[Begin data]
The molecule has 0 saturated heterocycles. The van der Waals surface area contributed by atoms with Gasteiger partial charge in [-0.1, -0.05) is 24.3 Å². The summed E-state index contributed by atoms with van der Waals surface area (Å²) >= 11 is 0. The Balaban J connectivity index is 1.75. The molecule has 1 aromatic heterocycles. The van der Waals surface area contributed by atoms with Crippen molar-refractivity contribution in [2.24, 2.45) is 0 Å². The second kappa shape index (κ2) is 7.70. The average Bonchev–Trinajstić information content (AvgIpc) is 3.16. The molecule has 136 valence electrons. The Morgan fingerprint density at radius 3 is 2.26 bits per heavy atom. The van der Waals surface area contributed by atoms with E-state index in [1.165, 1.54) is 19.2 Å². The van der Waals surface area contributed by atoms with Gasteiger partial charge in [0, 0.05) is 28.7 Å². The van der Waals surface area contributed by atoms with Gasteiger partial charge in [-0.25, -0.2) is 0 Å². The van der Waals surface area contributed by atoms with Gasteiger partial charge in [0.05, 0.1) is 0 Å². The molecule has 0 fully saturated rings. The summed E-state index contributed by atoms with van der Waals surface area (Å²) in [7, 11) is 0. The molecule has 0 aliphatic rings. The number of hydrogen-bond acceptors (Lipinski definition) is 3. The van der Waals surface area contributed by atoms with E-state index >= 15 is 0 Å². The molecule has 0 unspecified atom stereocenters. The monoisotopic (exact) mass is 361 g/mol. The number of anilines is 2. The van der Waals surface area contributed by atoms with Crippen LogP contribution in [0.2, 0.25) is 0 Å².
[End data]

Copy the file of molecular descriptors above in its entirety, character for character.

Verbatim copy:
The molecule has 0 saturated heterocycles. The van der Waals surface area contributed by atoms with Gasteiger partial charge in [-0.1, -0.05) is 24.3 Å². The summed E-state index contributed by atoms with van der Waals surface area (Å²) >= 11 is 0. The Balaban J connectivity index is 1.75. The molecule has 1 aromatic heterocycles. The van der Waals surface area contributed by atoms with Crippen molar-refractivity contribution in [2.24, 2.45) is 0 Å². The second kappa shape index (κ2) is 7.70. The average Bonchev–Trinajstić information content (AvgIpc) is 3.16. The molecule has 136 valence electrons. The Morgan fingerprint density at radius 3 is 2.26 bits per heavy atom. The van der Waals surface area contributed by atoms with E-state index in [1.165, 1.54) is 19.2 Å². The van der Waals surface area contributed by atoms with Gasteiger partial charge in [0, 0.05) is 28.7 Å². The van der Waals surface area contributed by atoms with Gasteiger partial charge in [-0.25, -0.2) is 0 Å². The van der Waals surface area contributed by atoms with Gasteiger partial charge in [0.05, 0.1) is 0 Å². The molecule has 0 fully saturated rings. The summed E-state index contributed by atoms with van der Waals surface area (Å²) in [7, 11) is 0. The molecule has 0 aliphatic rings. The number of hydrogen-bond acceptors (Lipinski definition) is 3. The van der Waals surface area contributed by atoms with E-state index >= 15 is 0 Å². The molecule has 0 unspecified atom stereocenters. The monoisotopic (exact) mass is 361 g/mol. The number of anilines is 2. The van der Waals surface area contributed by atoms with Crippen LogP contribution in [0.2, 0.25) is 0 Å².